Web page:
In a nutshell: last week Meg Wolitzer, who is decidedly a Literary Author, wrote an essay in praise of chick-lit writers, calling them “Pink Ladies,” and while she has good intentions, you got the sense she was just a tad too amused with the idea of slumming with these fluffy girly novel confections to notice what their authors are trying to say about women’s lives and class issues and all kinds of sticky difficult cultural stuff. So Weiner decided to call her on it: first, briefly in her blog, and then in a guest essay on Beatrice.com. Go read it!
Sometimes I feel fortunate that my book cover doesn’t have a spot of pink, a shoe, or a martini glass on it, but I’m preparing myself for the fact that at the first whiff of “fat girl” some folks will likely jump to conclusions about my book (like my Kirkus reviewer, who kind of skimmed the end*). And others might dismiss it if there’s any kind of comparison to Bridget Jones.** And then sometimes I have to shake the feeling that writing this book means I’ll never get to Iowa Workshop Grad Heaven, where everyone has a nice fellowship, guy poets don’t use metaphors like “the chiaroscuro of her breasts” quite so damn much and without any discernible purpose, and everyone has died knowing that their literary legacy is secure and, um, literary. But I like to think what I’m trying to do here on this side of things–whether it’s the dark side, or the pink side, or whatever–is worth something, which is why Weiner’s essay hit home.
And for the sake of comparison, here’s a little story: in the fall of my freshman year at Iowa I saw Meg Wolitzer read. It was the first reading I’d ever attended–a fiction and poetry reading: Meg Wolitzer read the fiction; James Tate was the featured poet. She was reading from her novel This Is Your Life, which was just about to be made into the movie This Is My Life. I remember it not just because it was my first reading, but because it was the reading Jorie Graham*** was referring to in the very first paragraph of her introduction to that year’s Best American Poetry anthology. No really, go read that first paragraph–I know Graham is making a point about the difference between prose and poetry, and of course she doesn’t give names so she never says it was Wolitzer’s reading, but still: for all of Meg Wolitzer’s Literary Gray Lady stature now, in that essay from fifteen years ago she was the one on the flashy “fast track,” with the movie deals, reading the perky funny stories that made people feel all comfy and “at home.” Plus apparently she “sprayed forward over the unsaid,” with like, her big aerosol can of mid-list prose or something. So evidently you can be Gray and still, you know, spray. Or the grass is always grayer on the other side. Or maybe we shouldn’t be concerned with how Pink any of us are or aren’t.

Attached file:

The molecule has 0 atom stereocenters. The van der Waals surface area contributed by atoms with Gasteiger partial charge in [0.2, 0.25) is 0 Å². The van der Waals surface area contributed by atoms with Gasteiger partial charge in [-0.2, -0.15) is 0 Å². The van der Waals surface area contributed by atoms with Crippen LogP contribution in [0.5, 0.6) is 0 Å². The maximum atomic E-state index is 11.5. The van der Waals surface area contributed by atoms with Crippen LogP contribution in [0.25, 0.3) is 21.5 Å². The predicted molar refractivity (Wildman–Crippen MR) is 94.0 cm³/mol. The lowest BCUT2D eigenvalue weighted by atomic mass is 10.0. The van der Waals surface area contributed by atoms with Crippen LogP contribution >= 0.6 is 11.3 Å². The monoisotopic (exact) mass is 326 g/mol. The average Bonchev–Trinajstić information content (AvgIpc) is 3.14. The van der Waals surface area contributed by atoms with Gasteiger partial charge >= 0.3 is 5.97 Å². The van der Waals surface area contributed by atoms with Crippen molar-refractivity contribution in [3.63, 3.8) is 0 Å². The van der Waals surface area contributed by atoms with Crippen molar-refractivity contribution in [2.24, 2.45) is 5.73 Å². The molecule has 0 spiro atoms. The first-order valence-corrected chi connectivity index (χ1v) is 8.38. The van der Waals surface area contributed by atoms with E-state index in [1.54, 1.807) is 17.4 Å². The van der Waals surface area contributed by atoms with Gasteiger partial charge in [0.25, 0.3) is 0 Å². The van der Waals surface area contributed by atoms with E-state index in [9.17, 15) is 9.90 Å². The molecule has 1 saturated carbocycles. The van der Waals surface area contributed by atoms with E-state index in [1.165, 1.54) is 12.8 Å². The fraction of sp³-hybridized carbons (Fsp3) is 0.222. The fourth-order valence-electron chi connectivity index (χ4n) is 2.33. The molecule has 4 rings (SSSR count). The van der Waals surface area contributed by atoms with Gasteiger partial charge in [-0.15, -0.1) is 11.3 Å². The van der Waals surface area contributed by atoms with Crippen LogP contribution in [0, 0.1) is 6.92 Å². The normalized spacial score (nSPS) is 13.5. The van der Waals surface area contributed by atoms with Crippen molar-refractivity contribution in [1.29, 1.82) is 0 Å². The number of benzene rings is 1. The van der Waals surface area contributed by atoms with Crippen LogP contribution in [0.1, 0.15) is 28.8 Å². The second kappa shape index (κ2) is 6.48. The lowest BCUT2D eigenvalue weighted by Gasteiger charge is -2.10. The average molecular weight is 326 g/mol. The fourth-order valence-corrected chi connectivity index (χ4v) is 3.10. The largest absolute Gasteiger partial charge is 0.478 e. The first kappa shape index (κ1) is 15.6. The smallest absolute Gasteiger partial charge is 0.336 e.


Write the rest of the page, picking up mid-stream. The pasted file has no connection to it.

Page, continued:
*Yeah, so the stuff in the last three lines of that review, the stuff the reviewer says happens in my book… doesn’t actually happen in my book. Oh well–guess you can’t get them all right, Kirkus Reviews. (Or can I call you “Kirk,” since for most of the review you’re on a first-name basis with me?)
**A comparision I’ll gladly take when it’s meant well, and I know in that review it is, lest I appear to be complaining too much.
***Graham taught at Iowa at the time, and I completely worshipped her, and at that time in my life I wanted to be the poetriest poet ever and so I clearly remember sitting through the Meg Wolitzer part of the reading thinking “whatever, I’m a poet,” and thinking it slightly vulgar that the story I was listening to was going to be made into a movie, and I wouldn’t have even admitted to really enjoying Wolitzer’s reading, but you know, I think I did. And now I’m not ashamed to say so, dammit.